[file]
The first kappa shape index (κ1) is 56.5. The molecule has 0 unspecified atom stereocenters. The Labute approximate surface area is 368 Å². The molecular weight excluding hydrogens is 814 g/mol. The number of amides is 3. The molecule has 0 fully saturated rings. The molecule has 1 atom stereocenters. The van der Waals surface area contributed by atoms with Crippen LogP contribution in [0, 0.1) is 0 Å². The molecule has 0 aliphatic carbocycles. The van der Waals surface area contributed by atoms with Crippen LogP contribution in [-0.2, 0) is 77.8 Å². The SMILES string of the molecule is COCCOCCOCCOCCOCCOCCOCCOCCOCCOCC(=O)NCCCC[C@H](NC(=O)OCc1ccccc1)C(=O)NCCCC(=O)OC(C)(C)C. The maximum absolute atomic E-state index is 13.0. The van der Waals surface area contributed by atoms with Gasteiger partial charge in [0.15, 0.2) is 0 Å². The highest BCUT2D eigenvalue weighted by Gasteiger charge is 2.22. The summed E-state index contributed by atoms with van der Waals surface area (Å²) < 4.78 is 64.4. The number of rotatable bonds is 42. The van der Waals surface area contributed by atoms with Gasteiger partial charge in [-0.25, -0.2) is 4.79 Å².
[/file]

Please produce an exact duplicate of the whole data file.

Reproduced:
The first kappa shape index (κ1) is 56.5. The molecule has 0 unspecified atom stereocenters. The Labute approximate surface area is 368 Å². The molecular weight excluding hydrogens is 814 g/mol. The number of amides is 3. The molecule has 0 fully saturated rings. The molecule has 1 atom stereocenters. The van der Waals surface area contributed by atoms with Crippen LogP contribution in [0, 0.1) is 0 Å². The molecule has 0 aliphatic carbocycles. The van der Waals surface area contributed by atoms with Crippen LogP contribution in [-0.2, 0) is 77.8 Å². The SMILES string of the molecule is COCCOCCOCCOCCOCCOCCOCCOCCOCCOCC(=O)NCCCC[C@H](NC(=O)OCc1ccccc1)C(=O)NCCCC(=O)OC(C)(C)C. The maximum absolute atomic E-state index is 13.0. The van der Waals surface area contributed by atoms with Gasteiger partial charge in [0.15, 0.2) is 0 Å². The highest BCUT2D eigenvalue weighted by Gasteiger charge is 2.22. The summed E-state index contributed by atoms with van der Waals surface area (Å²) < 4.78 is 64.4. The number of rotatable bonds is 42. The van der Waals surface area contributed by atoms with Gasteiger partial charge in [-0.25, -0.2) is 4.79 Å².